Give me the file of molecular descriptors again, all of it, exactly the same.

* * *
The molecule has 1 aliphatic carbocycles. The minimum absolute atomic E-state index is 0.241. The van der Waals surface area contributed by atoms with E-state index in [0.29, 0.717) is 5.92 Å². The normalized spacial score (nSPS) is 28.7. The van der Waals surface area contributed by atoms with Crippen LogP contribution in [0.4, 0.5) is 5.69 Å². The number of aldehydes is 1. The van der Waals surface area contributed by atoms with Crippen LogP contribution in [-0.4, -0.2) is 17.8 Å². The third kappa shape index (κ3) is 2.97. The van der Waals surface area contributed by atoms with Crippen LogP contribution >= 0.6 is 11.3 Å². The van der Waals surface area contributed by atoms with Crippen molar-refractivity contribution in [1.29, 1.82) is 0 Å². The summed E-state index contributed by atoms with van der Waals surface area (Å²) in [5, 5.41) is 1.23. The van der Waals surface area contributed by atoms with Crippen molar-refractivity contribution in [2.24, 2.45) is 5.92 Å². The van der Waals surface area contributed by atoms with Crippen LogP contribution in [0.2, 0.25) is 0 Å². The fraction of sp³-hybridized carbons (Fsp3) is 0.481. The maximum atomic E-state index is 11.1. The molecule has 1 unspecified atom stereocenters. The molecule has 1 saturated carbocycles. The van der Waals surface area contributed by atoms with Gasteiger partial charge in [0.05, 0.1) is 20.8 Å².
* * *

The molecule has 1 aliphatic carbocycles. The minimum absolute atomic E-state index is 0.241. The van der Waals surface area contributed by atoms with E-state index in [0.29, 0.717) is 5.92 Å². The normalized spacial score (nSPS) is 28.7. The van der Waals surface area contributed by atoms with Crippen LogP contribution in [0.4, 0.5) is 5.69 Å². The number of aldehydes is 1. The van der Waals surface area contributed by atoms with Crippen LogP contribution in [-0.4, -0.2) is 17.8 Å². The third kappa shape index (κ3) is 2.97. The van der Waals surface area contributed by atoms with Crippen LogP contribution >= 0.6 is 11.3 Å². The van der Waals surface area contributed by atoms with Crippen molar-refractivity contribution in [1.29, 1.82) is 0 Å². The summed E-state index contributed by atoms with van der Waals surface area (Å²) in [5, 5.41) is 1.23. The van der Waals surface area contributed by atoms with Crippen molar-refractivity contribution in [2.24, 2.45) is 5.92 Å². The van der Waals surface area contributed by atoms with Crippen LogP contribution in [0.2, 0.25) is 0 Å². The fraction of sp³-hybridized carbons (Fsp3) is 0.481. The maximum atomic E-state index is 11.1. The molecule has 1 unspecified atom stereocenters. The molecule has 1 saturated carbocycles. The van der Waals surface area contributed by atoms with Gasteiger partial charge in [0.05, 0.1) is 20.8 Å².